When faced with choosing between two rights, how should we go about resolving the dilemma?
I don’t want to fight,” Arjuna confessed, lowering his bow and arrow on the battlefield at Kurukshetra. “What good will we get from killing our own kin?” he asked Krishna. He had two choices and both to him seemed morally correct. He had to choose between killing his extended family and upholding his dharma as a warrior-prince or decline to fight and lose any share in the kingdom, and perhaps live the life of a beggar. “If I kill my near and dear ones, I will have to enjoy pleasures smeared with blood – not something I want to do,” Arjuna says to Krishna when asked to stand up for his rights. To fight or not to fight, was his dilemma.
Nature Vs Development
More often than not, life brings us face to face with similar dilemmas where the choices are not all that black and white or between right and wrong. How then does one make the appropriate choice between right and right? One is faced with making the choice between what is right and again, what is right – a situation not just confined to the epics. We face such challenges in almost every sphere of life. Take, for instance, what policymakers face at the national level in areas such as apportioning of national resources. Should auctions determine who gets what and income pumped into public healthcare and education or ought resources to be given away at a token price to competent companies despite the risk that it could lead to monopolies and arbitary pricing?
The other sticky dilemma is making the choice between development projects that could provide jobs and generate income or refrain from doing so in order to preserve the environment. Should we build more factories and bigger highways for more production and faster movement of goods and services or should we let nature take its course, and have more of flowers, trees and meadows? Experts would probably say that with advances in science and technology and the creation of greater awareness, there is scope for sustainable development that would take care of both in some measure but this does not seem to be happening as yet and so the dilemma remains.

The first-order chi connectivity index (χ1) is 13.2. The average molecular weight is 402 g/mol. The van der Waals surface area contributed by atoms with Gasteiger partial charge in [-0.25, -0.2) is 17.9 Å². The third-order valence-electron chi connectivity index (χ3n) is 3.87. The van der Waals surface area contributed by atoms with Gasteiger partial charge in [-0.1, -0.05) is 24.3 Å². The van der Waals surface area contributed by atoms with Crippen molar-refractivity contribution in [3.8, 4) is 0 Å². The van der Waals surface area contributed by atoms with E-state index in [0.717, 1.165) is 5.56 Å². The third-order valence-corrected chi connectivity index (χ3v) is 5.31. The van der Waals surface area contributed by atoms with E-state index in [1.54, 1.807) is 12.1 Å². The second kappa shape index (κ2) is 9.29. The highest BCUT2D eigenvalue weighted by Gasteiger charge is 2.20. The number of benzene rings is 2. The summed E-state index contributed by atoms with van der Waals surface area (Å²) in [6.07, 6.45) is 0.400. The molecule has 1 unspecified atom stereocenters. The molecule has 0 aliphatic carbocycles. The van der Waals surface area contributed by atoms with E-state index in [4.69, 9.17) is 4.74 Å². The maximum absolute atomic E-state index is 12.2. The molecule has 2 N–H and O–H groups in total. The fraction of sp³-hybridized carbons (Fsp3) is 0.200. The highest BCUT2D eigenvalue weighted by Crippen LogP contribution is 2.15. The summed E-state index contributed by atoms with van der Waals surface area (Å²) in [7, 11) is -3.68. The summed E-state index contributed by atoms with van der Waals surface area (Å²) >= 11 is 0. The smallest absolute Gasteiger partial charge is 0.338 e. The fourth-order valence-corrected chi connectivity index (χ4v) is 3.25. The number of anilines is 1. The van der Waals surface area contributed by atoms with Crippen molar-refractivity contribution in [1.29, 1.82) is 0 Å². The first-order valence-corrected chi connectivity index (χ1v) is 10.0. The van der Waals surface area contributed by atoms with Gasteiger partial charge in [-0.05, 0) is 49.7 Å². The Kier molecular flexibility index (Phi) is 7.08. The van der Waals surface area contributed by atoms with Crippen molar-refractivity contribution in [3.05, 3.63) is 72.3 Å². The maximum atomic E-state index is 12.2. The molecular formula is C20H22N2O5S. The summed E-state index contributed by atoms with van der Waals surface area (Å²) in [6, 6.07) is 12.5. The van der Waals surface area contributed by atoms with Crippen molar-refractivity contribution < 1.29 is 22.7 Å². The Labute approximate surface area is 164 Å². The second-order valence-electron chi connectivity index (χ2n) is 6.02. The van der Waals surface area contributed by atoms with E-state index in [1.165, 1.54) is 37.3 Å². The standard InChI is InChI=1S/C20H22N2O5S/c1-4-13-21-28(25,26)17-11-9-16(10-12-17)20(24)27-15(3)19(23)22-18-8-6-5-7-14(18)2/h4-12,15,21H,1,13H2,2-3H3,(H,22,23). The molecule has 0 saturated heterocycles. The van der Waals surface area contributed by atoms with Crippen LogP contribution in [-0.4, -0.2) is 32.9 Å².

Employer Vs Employee
The trick is in finding the right balance between what needs to be done and what is doable, financially and ethically. Managers are often confronted with the unpleasant task of laying off staff to rein in expenses. Cutting costs help companies streamline operational expenses, increase profits for shareholders and raise salaries of remaining staff. From the employee’s point of view, however, it is denial of their livelihood for no fault of theirs. And what about the richness of experience that comes with long years of work? Is that now worthless? Here again, a conscientious manager would have to choose between employer and employee interests despite knowing that whatever he chooses to do, both are right.
Professor of business ethics at Harvard Business School, Joseph L Badaracco Jr, says, “Sometimes a manager faces a difficult problem and must choose between two ways of resolving it. Each alternative is a right thing to do, but there is no way to do both.” He says ethical dilemmas are part and parcel of a manager’s life. When facing odd situations, ‘thoughtful managers’ find themselves wondering about their values, all that they care about and how much they are willing to sacrifice.
You Are What You Choose
Gautama Buddha said that we are the result of choices we make in our lives. Every action we do leads to certain consequences. When we take ownership of the task at hand, a lot of thought goes into what we do or don’t do. “A mountaineer, close to the summit, finds a dying man on his way to the top. What should he do? Go for the summit or rescue the dying man? It’s a case study we did,” says Anant Nadkarni, corporate sustainability champion. The mountaineer he met told him that since he could do nothing to save the man, he waited with the man till he died. “To be able to take a courageous decision, you need to listen to your inner voice and this comes with practice,” adds Nadkarni.
Sri Chinmoy also suggests sitting quietly and listening to the inner voice: when you follow a spiritual path, your conscience will tell you what to do and what not to do. But to be able to use your conscience as guide, you have to be careful and remain calm and quiet; otherwise, your vital being will imitate the voice of your conscience and confuse you. It will make you feel that what you are doing is right, even though it’s wrong. So, if you listen to the voice in your head, perhaps you’ll never
You Are The Instrument
“Don’t despair,” Krishna tells Arjuna at Kurukshetra. “Even without you, none will be spared. All these warriors have been previously slain by me – such is the design. You are merely the instrument. Just fight and surely you will overcome your enemies in the battle.” Hearing this, Arjuna makes up his mind to fight.
Source: TOI – Speaking Tree
- How Relevant Are Leadership Lessons from an Ancient Indian Classic? (linusfernandes.com)
- We Are Eternal. ~ Vic DiCara (elephantjournal.com)
- Talent in epic proportions (thehindu.com)
- Sri Chinmoy (earthpages.wordpress.com)